The parties engaged in mediation with Steven Vartabedian, a retired justice of California's Fifth District Court of Appeal. (Doc. 218 at 8) On November 29, 2016, Plaintiffs notified the Court that the parties had “come to an agreement in principle to resolve the matter entirely, ” and began “the process of formally documenting the timers of the proposed settlement.” (Doc. 213 at 3) By January 6, 2017, the parties reported the terms had been finalized “and the settlement agreement [was being] circulated for signatures.” (Doc. 215 at 3)

         The Court granted preliminary approval of the proposed settlement agreement on March 27, 2017. (Docs. 223) The Court granted conditional certification of the Settlement Class, which was defined as a combination of the previously-certified Tools Class and Late Meal Break Class, stating:

“Tool Class” means all fieldworkers employed by Giumarra from November 9, 2001 through and including December 1, 2016 who were "required to purchase necessary tools. The “Late Meal Break Class” consists of all field workers employed by Giumarra from 11/9/2001 November 9, 2001 through and including December 1, 2016 who were not provided a timely meal period.
The “Class” for purposes of settling both claims consists of the combined Tool and Late Meal Break Class. The Class does not include irrigators and drivers; only employees, exclusive of foremen, assigned to crews that performed tasks similar to those of the named Plaintiffs: tying, pruning, picking and packing.

(Id. at 15; Doc. 219-1 at 4, Settlement § I.D) In addition, Rafael Munoz, Santos Valenzuela, Trinidad Ruiz, Marta R. Rincon de Diaz, Ramon Perales, and Hugo Perez Rios were appointed as the Settlement Class Representatives, and authorized to seek enhancement payments up to $7, 500 for their representation of the class. (Doc. 223 at 15) The law firm of Mallison & Martinez remained appointed as the Class counsel, and authorized to seek fees that did not “exceed 33 1/3% of the gross settlement amount” and costs up to $175, 000. (Id.) Finally, Rust Consulting (“Rust”) was appointed the Settlement Administrator. (Id.) On April 3, 2017, the Court approved the Class Notice Packet that conveyed this information to class members. (Doc. 225)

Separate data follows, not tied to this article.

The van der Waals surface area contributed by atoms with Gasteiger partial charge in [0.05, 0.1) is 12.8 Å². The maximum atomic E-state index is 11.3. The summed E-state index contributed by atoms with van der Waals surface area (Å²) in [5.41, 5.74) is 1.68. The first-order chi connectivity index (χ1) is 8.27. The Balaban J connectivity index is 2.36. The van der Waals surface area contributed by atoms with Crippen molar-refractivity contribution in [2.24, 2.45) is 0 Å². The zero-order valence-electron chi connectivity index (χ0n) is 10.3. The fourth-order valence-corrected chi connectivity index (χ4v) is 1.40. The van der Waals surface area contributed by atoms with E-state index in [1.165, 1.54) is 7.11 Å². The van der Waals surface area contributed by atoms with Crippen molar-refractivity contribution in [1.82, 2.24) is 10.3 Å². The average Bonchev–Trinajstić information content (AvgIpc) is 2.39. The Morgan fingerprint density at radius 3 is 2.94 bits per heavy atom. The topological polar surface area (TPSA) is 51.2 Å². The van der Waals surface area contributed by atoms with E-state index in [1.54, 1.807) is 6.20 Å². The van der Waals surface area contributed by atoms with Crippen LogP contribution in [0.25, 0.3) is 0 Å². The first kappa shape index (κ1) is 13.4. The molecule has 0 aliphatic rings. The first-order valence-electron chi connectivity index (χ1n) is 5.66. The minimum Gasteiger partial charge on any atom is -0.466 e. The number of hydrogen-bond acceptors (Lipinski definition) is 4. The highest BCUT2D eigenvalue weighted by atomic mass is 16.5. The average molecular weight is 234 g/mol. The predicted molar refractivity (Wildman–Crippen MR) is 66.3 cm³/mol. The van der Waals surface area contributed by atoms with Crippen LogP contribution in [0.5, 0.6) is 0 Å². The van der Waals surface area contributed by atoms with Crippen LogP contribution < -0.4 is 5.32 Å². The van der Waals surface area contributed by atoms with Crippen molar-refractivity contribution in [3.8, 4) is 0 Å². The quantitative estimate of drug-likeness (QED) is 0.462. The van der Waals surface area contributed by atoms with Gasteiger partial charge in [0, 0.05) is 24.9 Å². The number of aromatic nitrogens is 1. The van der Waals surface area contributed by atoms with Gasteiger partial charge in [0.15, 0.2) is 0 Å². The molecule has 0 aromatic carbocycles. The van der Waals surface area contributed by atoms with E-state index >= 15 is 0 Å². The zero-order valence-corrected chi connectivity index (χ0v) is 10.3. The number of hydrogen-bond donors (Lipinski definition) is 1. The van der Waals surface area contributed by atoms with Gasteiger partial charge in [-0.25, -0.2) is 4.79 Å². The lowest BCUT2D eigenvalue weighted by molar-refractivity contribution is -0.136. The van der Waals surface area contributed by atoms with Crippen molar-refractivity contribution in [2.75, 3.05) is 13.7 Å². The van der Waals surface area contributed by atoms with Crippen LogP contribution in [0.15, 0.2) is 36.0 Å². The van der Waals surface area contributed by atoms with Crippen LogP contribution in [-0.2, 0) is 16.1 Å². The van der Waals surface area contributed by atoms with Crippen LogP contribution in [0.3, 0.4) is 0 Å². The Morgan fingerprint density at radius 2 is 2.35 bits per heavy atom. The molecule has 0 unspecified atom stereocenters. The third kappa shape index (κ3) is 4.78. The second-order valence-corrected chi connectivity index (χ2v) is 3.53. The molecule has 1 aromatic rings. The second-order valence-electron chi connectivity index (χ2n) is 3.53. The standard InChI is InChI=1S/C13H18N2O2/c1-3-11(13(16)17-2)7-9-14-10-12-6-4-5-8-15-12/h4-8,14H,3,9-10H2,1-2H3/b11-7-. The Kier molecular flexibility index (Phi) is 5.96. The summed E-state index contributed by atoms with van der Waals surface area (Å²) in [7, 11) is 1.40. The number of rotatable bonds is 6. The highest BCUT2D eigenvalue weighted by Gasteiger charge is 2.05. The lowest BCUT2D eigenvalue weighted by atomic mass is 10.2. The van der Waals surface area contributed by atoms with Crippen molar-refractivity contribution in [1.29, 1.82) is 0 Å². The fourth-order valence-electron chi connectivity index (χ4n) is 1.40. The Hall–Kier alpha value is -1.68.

On April 17, 2017, the Settlement Administrator mailed the Class Notice Packet to 13, 449 class members. (Doc. 227-6 at 3, Schwartz Decl. ¶ 11) In total, the Settlement Administrator received 3, 809 Claim Forms, of which 3, 385 were considered complete. (Doc. 227-6 at 4, Schwartz Decl. ¶ 15) However, per the instructions of the parties, the Settlement Administrator will consider claim forms received prior to June 20, 2017 to be valid. (Id.) In addition, the Settlement Administrator received 143 Exclusion Forms, but “113 Class Members sent both a Claim Form and Exclusion Form.” (Id., ¶¶ 17-18) Therefore, the Settlement Administrator sent the 113 individuals letters inquiring as to what action the class member intended, and stating “if that if a Class Member does not respond to the letter of intention, the Claim Form shall take precedence.” (Id., ¶ 18)

         No written objections to the proposed settlement terms were received by the Settlement Administrator. (Doc. 227-6 at 3, Schwartz Decl. ¶ 19) Similarly, the Court did not receive any objections from class members.

         Plaintiffs filed the motion for final approval of the class settlement terms, as well as approval of payments from the settlement fund, on May 30, 2015. (Doc. 227)

         SETTLEMENT TERMS

         Pursuant to the proposed settlement (“the Settlement”), the parties agreed to a gross settlement amount totaling $6, 100, 000.00, plus interest. (Doc. 227-3 at 3, Settlement § I.S) Giumarra agreed to fund the Settlement for the following classes:

The Tools Class: all fieldworkers employed by Giumarra from 11/9/2001 to the present who were required to purchase necessary tools.
The Late Meal Break Class: all field workers by Giumarra from 11/9/2001 to the present who were not provided a timely meal period.

(Id. at 1, Settlement § I.D) These classes include only “employees, exclusive of foremen, assigned to crews that performed tasks similar to those of the named Plaintiffs: tying, pruning, pickling and packing.” (Id.) Thus, the classes do not include irrigators and drivers. (Id.) For purposes of settlement, the Settlement Class “consists of the combined Tool and Late Meal Break Class.” (Id.)